Every successful person and every satisfying relationship became so through using good communication skills as part of the process. Most of us know someone whose communication skills we admire—they get their point across effectively. However, listening is the part of communicating that often gets short shrift in favor of talking. Personally or professionally, most of us could use some improvement in our listening techniques. Here, then, are some tips to make the give and take of an everyday dialogue go more smoothly.
1. Pay attention. Listening is not just waiting for your turn to speak. It is being actively involved in the process and absorbing both the obvious and the subtle information being offered. You must have made some eye contact or exchanged a smile or two before now or you wouldn't have gotten as far as a conversation. Now keep it up. Keep your eyes on the person who's talking. Note the body language. Respond with your own—smiling, nodding, or shaking your head in sympathy when appropriate. Look alive. Be involved.
2: Don't interrupt or derail the speaker. Some people, under the guise of showing interest, derail the speaker's train of thought. "So when I was in high school..." says Speaker A. "What high school did you go to?" interrupts Speaker B. Others who interrupt think they're being helpful. "So there I was breathing into a brown paper bag..." The other jumps in with "I know a better way to cure hiccups." Hold your questions and comments until the speaker is finished, or at least pauses to take a breath.
3. Gracefully dealing with a monologist: (Exception to the rule above) One exception to not interrupting the speaker's train of thought is allowable. If you have lost the thread of a story entirely or if the other person is rude enough to be delivering a monolog so lengthy you're in danger of falling asleep, you can step in. In those cases, it's permissible to interrupt with something like, "Wait. I don't understand. Was it you who phoned the police or someone else?" or "Let me see if I understand what you're saying. You sold your house three times because two different buyers backed out at the last minute?" For the sake of politeness, whatever interruption you bring up has got to be for the purpose of clarification and continuing the story being unfolded. Even if you have no interest in this very long saga, you would be adding to the rudeness by cutting the other off by saying something like "My sister is a police officer" or "Let me tell you about my own real estate experience."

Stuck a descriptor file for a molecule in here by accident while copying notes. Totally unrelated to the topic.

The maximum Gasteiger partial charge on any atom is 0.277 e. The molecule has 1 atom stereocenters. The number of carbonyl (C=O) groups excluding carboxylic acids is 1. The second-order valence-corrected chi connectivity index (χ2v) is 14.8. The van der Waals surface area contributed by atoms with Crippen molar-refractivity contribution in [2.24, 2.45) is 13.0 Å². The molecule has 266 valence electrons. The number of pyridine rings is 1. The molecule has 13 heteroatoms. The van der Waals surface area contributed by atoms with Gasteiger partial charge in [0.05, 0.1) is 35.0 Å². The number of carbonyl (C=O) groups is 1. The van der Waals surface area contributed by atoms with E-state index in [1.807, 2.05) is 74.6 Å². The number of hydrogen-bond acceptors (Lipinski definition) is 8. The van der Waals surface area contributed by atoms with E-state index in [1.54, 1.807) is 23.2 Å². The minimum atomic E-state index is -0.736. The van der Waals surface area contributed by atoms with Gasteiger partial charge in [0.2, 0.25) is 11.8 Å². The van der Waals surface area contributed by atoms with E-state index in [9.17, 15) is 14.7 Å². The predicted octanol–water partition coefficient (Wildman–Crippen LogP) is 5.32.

4. Reflect back what you heard. Do not defend. Do not attack. Most people, if they feel in any way attacked, perhaps by some generalization they take personally, will either defend themselves ("What do you mean women are overly emotional? I think I'm quite rational!") and/or attack ("Women may be emotional but part of those emotions are empathy and caring which most men lack!"). Unless you want to make a scene and end the conversation by leaving in a huff, simply reflect back what you heard: "Are you saying that women in business overuse their emotions as a weapon in order to get what they want?"
5: If there's nothing to listen to. If you can't get the other person talking beyond monosyllables and the silence is deafening, a good listener asks open-ended questions about whatever you're sure is of interest to your conversation partner. "I understand you collect pre-WW II eggbeaters. Tell me about your favorite and how you acquired it." Even the dullest person lights up when talking about something that is of passionate interest, and even the most boring topic can become fascinating when spoken about with enthusiasm and delight.
I suggest that, as an experiment, you devote one day this week to each of these points in several conversations a day to see if your interactions are any more rewarding. I'm willing to take bets that your nearest and dearest will notice. If not, you will, by becoming a better listener, undoubtedly learn some things you didn't know.
Courtesy of Match.com's Happen Magazine, happenmag.com.